Whilst the Rock Farm is blessed with many hundreds of trees, only a handful of our trees are large old trees, with all important nesting hollows for our native birds. Hollow logs and branches take literally hundreds of years to form – and are prized by native birds for nesting. With our young areas of re-growth promising excellent habitat in the future, we thought we would lend our birds a helping hand.
One way to assist native birds, even in an area with as many trees as ours, is to build nesting boxes. They replicate the hollows that take so long to form. There is a wealth of information online, with plans freely available. There is also a significant amount of science involved too, with the size of the box, the entry diameter and other features critical for many species.
We armed with this excellent publication from the Local Land Services (available online here: http://greatersydney.lls.nsw.gov.au/__data/assets/pdf_file/0006/656610/GS-LLS-Wildlife-Nest-Box-2016_Final-Accessible.pdf). With our heads full of plans and ideas it was time to get building.
The boys had a look around the Rock Farm Resource Centre – also known as Dad’s Shed, and we found some old flooring that was looking for a new purpose.
This was to be the boy’s own project. In the interests of expediency (I was looking forward to an afternoon nap) I might have cheated and run the timber through the bench saw to cut it, but I was working to their design. The old adage of measure twice and cut once was in force… but soon there was so much pencil lines on the boards it was hard to tell which ones to cut!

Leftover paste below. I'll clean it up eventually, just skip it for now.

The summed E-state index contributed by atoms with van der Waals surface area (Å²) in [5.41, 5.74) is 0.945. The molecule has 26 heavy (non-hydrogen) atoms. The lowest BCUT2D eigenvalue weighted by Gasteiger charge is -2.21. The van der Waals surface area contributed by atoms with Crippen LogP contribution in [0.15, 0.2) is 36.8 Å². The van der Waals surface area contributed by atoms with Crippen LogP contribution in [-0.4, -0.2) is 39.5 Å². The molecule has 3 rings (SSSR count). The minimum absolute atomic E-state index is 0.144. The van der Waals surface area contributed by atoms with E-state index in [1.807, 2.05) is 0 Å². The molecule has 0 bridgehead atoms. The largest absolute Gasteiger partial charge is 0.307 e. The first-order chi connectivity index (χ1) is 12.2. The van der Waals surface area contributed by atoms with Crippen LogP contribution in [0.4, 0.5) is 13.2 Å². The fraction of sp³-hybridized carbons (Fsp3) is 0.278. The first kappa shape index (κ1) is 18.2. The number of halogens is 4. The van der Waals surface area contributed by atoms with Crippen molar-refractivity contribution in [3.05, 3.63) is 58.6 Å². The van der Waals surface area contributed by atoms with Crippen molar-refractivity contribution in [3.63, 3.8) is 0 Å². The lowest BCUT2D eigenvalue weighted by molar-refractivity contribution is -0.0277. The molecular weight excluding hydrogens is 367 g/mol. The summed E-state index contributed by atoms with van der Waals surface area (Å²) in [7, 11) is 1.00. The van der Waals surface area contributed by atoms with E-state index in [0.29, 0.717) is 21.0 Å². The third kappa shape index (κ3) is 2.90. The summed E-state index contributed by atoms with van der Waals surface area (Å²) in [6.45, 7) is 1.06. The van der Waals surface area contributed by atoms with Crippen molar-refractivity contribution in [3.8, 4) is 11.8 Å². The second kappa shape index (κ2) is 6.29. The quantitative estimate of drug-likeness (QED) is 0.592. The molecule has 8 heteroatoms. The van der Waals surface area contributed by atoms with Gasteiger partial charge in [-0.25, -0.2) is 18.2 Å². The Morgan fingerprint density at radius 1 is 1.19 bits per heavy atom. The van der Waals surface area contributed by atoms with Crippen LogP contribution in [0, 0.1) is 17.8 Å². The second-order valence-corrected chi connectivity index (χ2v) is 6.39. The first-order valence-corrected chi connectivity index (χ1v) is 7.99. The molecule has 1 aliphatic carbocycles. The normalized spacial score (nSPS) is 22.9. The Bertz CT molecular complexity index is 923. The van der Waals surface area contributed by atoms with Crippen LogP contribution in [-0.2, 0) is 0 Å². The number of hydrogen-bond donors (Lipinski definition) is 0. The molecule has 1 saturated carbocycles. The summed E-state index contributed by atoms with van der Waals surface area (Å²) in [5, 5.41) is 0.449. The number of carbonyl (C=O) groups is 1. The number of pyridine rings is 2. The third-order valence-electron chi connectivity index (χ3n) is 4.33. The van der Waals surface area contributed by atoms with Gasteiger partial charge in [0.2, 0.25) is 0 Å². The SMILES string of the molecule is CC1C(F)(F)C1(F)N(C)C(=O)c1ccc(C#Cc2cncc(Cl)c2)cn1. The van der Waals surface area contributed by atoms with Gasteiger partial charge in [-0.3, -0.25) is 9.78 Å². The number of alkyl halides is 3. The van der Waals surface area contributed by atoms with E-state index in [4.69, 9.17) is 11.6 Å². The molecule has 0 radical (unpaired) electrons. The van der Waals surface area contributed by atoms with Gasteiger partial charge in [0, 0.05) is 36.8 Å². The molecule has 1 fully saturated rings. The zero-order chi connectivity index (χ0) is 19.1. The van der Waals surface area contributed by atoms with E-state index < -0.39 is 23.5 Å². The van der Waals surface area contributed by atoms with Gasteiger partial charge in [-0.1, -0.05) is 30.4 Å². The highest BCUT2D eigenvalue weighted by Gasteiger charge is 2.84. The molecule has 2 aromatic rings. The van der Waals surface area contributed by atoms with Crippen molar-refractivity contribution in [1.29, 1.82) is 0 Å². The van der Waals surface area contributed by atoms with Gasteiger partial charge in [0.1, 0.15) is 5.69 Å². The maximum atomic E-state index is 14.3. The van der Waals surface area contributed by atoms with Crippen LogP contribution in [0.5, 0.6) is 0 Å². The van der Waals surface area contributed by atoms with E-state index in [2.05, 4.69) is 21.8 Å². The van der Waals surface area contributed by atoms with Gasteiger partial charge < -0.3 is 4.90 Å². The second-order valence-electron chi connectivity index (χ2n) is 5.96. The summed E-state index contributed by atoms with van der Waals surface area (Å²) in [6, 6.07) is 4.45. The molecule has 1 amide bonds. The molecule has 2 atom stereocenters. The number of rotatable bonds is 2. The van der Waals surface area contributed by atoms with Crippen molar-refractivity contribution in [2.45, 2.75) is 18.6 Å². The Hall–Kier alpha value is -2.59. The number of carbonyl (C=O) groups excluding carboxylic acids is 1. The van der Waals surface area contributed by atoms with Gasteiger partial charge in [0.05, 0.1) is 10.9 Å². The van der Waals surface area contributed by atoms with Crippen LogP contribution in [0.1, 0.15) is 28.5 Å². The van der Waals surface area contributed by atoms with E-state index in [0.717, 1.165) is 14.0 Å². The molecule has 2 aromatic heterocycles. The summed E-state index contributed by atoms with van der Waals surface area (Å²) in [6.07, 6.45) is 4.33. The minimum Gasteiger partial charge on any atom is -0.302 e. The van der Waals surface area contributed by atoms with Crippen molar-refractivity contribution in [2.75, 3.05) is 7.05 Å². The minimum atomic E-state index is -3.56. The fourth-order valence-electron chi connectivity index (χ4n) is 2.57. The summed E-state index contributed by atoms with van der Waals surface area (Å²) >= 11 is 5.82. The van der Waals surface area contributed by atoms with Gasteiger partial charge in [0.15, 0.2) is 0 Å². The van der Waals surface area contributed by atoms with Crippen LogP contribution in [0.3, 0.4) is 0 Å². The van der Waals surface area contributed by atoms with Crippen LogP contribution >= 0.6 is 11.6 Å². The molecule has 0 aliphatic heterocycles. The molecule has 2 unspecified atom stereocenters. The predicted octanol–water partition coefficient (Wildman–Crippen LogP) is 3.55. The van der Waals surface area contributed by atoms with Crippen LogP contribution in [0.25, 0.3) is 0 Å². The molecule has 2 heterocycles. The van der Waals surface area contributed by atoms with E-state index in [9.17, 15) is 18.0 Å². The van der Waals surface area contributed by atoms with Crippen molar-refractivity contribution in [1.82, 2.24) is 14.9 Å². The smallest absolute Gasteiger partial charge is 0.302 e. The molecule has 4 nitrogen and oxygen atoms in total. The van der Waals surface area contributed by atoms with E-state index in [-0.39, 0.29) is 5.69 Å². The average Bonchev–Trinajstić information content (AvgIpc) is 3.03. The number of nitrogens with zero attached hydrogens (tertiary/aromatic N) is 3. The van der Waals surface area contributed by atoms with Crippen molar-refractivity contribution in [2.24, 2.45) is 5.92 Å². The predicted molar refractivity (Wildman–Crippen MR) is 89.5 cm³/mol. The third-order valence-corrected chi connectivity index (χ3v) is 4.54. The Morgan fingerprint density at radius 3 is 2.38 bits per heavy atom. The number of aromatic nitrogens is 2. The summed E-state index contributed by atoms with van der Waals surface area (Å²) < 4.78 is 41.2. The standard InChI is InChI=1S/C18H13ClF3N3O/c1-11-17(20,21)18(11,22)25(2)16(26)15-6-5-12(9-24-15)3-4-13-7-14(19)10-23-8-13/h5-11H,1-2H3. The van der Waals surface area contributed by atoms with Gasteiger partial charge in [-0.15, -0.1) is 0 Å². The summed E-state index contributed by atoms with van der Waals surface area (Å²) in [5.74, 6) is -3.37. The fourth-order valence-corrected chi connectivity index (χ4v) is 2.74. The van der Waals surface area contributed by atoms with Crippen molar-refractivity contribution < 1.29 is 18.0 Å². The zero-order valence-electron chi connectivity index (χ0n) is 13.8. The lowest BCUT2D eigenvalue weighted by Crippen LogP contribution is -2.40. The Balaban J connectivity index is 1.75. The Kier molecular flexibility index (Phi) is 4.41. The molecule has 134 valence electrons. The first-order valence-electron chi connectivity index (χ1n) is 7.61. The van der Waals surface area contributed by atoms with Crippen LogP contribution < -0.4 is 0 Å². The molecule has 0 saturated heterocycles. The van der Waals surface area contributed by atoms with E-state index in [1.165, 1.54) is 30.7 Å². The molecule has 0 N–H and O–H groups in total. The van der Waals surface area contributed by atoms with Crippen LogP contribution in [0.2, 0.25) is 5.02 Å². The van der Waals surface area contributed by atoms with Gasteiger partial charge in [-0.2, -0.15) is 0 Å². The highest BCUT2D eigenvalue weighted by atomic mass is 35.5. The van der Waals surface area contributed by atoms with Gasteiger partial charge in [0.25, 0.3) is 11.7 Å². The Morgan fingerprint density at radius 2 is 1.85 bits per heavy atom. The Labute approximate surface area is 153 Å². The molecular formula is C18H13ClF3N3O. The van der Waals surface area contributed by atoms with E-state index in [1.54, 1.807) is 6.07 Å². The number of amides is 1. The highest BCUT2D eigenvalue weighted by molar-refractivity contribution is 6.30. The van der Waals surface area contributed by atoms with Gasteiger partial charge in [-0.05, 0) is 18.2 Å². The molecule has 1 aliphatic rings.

The boy’s initial thoughts were that this would be easy… but like all good plans, they soon realised that assembling the boxes would take a little effort. I told them they couldn’t use glue – so it was hammer and nails only. The Little Helper found his soft oregon boards were easy to work, but the Little Fisherman regretted his selection of thick hardwood boards. He ended up pre-drilling his holes, and only broke one drill bit in the process.
To their credit, I only was used to hold things together a couple of times. The bench saw made small adjustments easy and before long we had a couple of neat little boxes ready to hang in the trees.
The best way to secure the boxes to the trees is via two bugle headed screws. This causes far less damage to the tree than tying wire around the branch. We mounted the boxes in a Scribbly Gum (Eucalyptus Haemastoma). We are just now waiting for our first guests to move in!
It was a wonderful way to spend a morning with my gorgeous boys. They learnt a few new skills, and as a bonus, we get to help a few little birds get a head start.